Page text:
Middle East and North Africa

The MENA region (Middle East and North Africa) has significantly increased in importance in recent years, impacting not only Europe but also other parts of the world. The region faces challenges like violence, war, political instability, autarchic regimes, and democratic setbacks, leading to a refugee crisis near Europe. Despite these issues, the West’s response has been ineffective and unclear, raising questions about whether the West’s weakness or the region’s problems being irreparable is the cause. To address these matters, the Institute aims to invite experts and officials to generate discussions and new analyses, contributing to a better understanding of the region and its problems.

East-West and Eurasian Relations

Russia’s relations with the West have not lived up to the post-1991 expectations. The Institute of Global Affairs aims to foster discussions among scholars and government specialists about political, social, and economic matters affecting Russia and other former Soviet Union states. Understanding the historical context is crucial in comprehending the reasons behind current policy clashes with the West and conflicts within the region. Additionally, the Institute acknowledges the significance of developments in the East, such as China’s rise, the “New Silk Road” trade, investment expansion strategy, and energy interdependencies, which are essential factors in shaping the future of Europe-Asia relations and warrant further investigation.

Energy Security and International Markets

Energy security is about ensuring the availability of energy sources at an affordable price in the desired quantity. This involves monitoring and analyzing long-term energy security developments, assessing the alignment of supplies with international market needs while considering economic, political, and environmental factors. The Institute also delves into short-term energy security matters, examining how the entire production chain responds to sudden or gradual changes, from producers to consumers.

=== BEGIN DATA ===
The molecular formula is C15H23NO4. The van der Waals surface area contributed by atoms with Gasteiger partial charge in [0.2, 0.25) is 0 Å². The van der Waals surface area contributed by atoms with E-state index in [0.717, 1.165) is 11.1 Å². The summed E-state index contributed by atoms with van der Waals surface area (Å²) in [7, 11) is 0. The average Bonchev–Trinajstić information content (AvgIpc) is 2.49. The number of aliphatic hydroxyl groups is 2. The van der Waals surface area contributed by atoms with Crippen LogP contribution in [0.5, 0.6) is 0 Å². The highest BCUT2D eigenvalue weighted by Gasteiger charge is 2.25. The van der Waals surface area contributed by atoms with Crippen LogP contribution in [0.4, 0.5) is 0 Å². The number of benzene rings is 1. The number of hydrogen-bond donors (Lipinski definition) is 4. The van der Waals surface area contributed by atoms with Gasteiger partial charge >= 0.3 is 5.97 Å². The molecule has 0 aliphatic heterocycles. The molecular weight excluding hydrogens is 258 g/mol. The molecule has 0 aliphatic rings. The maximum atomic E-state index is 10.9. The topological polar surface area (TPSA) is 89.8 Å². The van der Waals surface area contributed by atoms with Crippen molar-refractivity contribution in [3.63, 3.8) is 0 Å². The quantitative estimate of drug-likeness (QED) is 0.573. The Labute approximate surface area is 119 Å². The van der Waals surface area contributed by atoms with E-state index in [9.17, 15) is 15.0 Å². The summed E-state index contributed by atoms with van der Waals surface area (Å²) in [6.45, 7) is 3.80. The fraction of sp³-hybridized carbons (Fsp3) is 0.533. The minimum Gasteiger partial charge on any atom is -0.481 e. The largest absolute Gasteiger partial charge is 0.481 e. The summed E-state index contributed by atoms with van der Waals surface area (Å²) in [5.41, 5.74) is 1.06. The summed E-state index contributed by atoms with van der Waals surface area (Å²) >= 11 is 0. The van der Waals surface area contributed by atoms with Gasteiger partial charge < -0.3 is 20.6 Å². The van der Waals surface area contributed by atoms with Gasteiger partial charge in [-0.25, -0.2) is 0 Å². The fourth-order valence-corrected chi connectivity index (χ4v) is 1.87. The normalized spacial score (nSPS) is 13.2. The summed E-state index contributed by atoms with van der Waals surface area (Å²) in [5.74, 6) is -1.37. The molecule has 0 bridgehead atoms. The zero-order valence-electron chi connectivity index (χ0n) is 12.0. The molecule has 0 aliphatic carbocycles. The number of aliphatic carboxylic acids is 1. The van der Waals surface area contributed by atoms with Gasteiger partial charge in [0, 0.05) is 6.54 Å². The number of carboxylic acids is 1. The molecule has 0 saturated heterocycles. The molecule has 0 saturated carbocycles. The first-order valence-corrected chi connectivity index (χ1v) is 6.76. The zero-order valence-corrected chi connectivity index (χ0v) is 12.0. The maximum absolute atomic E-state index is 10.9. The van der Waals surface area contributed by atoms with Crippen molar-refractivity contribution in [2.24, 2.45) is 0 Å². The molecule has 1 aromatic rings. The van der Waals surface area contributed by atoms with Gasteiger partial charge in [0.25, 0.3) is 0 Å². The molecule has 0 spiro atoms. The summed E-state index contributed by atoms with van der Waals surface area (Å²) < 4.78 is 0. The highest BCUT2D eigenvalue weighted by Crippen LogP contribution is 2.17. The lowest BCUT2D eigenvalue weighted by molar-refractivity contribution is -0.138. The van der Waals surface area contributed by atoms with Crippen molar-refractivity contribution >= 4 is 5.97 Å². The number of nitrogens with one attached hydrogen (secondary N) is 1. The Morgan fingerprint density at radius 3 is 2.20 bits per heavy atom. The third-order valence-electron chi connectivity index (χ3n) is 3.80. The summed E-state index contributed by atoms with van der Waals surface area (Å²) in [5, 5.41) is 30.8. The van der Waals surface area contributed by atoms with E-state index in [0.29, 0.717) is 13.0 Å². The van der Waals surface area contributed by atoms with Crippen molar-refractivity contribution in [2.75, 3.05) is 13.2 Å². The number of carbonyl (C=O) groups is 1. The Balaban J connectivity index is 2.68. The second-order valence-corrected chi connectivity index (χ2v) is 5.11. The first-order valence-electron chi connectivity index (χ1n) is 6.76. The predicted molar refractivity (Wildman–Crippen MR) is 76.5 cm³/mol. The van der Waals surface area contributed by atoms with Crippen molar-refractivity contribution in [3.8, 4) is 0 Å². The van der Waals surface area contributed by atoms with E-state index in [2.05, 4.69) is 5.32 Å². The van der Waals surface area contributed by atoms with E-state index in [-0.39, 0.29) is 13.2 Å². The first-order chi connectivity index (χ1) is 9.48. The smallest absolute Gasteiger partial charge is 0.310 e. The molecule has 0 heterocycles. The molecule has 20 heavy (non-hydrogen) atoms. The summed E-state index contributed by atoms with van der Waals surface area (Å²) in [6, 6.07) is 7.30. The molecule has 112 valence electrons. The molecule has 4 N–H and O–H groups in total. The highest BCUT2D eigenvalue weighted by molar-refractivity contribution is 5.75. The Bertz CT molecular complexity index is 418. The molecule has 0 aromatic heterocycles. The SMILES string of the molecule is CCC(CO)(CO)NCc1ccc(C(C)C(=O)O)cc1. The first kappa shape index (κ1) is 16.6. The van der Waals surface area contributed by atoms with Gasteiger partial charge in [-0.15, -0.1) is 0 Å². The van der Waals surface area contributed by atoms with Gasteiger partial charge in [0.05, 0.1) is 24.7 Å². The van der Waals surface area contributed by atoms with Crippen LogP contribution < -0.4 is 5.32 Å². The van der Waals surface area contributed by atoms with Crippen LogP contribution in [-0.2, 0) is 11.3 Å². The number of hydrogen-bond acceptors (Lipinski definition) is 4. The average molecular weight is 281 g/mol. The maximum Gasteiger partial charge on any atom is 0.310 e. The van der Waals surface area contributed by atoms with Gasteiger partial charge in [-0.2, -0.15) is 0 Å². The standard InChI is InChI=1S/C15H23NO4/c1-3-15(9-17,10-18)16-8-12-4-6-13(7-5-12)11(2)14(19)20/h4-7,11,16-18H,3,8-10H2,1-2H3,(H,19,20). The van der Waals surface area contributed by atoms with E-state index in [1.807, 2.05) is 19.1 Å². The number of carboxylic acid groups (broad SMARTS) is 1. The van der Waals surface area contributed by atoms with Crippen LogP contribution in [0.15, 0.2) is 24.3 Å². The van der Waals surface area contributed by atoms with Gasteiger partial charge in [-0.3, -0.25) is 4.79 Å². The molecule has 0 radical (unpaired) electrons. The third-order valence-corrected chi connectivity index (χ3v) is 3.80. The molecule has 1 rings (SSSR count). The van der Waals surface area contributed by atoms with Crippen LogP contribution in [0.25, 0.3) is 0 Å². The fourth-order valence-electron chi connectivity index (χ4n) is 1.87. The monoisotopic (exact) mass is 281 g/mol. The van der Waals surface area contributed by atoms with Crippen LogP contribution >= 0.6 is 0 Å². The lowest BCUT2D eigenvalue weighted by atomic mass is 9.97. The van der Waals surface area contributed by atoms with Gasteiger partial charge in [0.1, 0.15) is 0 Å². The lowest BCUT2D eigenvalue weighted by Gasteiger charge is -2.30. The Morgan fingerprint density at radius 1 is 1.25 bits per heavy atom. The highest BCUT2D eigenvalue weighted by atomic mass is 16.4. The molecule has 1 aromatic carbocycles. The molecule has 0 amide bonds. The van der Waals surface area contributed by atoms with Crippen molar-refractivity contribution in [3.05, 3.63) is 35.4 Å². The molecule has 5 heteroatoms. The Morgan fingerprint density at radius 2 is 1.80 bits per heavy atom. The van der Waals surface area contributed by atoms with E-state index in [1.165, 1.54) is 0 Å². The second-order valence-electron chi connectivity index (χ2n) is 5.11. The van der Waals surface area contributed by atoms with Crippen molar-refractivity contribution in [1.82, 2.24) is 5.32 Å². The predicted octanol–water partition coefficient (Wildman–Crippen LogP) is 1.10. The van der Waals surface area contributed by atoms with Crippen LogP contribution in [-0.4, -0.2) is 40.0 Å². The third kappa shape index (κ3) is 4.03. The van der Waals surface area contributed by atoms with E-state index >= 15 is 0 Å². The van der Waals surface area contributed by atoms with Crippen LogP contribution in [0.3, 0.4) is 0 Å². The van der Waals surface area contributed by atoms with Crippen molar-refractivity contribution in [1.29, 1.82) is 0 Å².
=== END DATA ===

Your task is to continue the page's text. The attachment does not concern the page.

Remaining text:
The Emerging New Strategic and Economic World Order

Over the past two decades, the dominance of the West, represented by the US and Europe, has faced challenges due to the rising influence of emerging strategic and economic powers. The Institute’s objective is to study and analyze this significant shift in the global balance of power to foster a deeper understanding of the changing dynamics and their implications.

The Rise of Populism and the Challenges to Democracy

Decades of economic growth and increasing affluence in the West led policy-makers to gloss over underlying social tensions and disaffection with on-going trends within particular social groups (e.g. rising inequality, immigration). As a result, a new polarization in domestic politics has emerged, fueled by a populist discourse, which is now challenging established democratic institutions. The Institute’s mission is to recognize these patterns and propose strategies to address the diverse threats posed to democracy by these developments.

IGA Students Journal

Under the guidance of the IGA Director, students delve into global and regional events, enhancing their critical thinking, writing, and research abilities while rotating as Journal editors

IGA Student Journal V1, June 2022

IGA Student Journal V2, May 2023

Student Working Papers

Publications authored by student candidates through individual or team research, completed as course papers or junior research within the IGA, under the guidance of academic staff

Working Paper Series - 10

Title: Unveiling Populism: A Discourse Analysis of Populist Leaders’ Language on Immigration in the United States and Hungary (2016-2020)


Author: Andriana Bruno


Abstract: This paper addresses the political phenomena of the rise of populism in Western democracies, specifically focusing on the United States and Hungary. The research hypothesizes that populist leaders such as Trump and Orbán manipulate language surrounding immigration within their public speeches to negatively influence the perception of immigration in their respective countries. A discourse analysis is conducted which seeks to identify the quantitative occurrence of unmitigated pejoratives such as ‘illegal,’ ‘alien,’ and ‘migrant’ in a selection of four speeches from each leader ranging from 2016-2020. The use of rhetorical devices such as appeal to emotion and eulogy are also explored within the transcripts. The data shows that Trump and Orbán effectively cultivate a negative perception of immigration using some overlapping rhetorical techniques in addition to methods which are unique to each leader.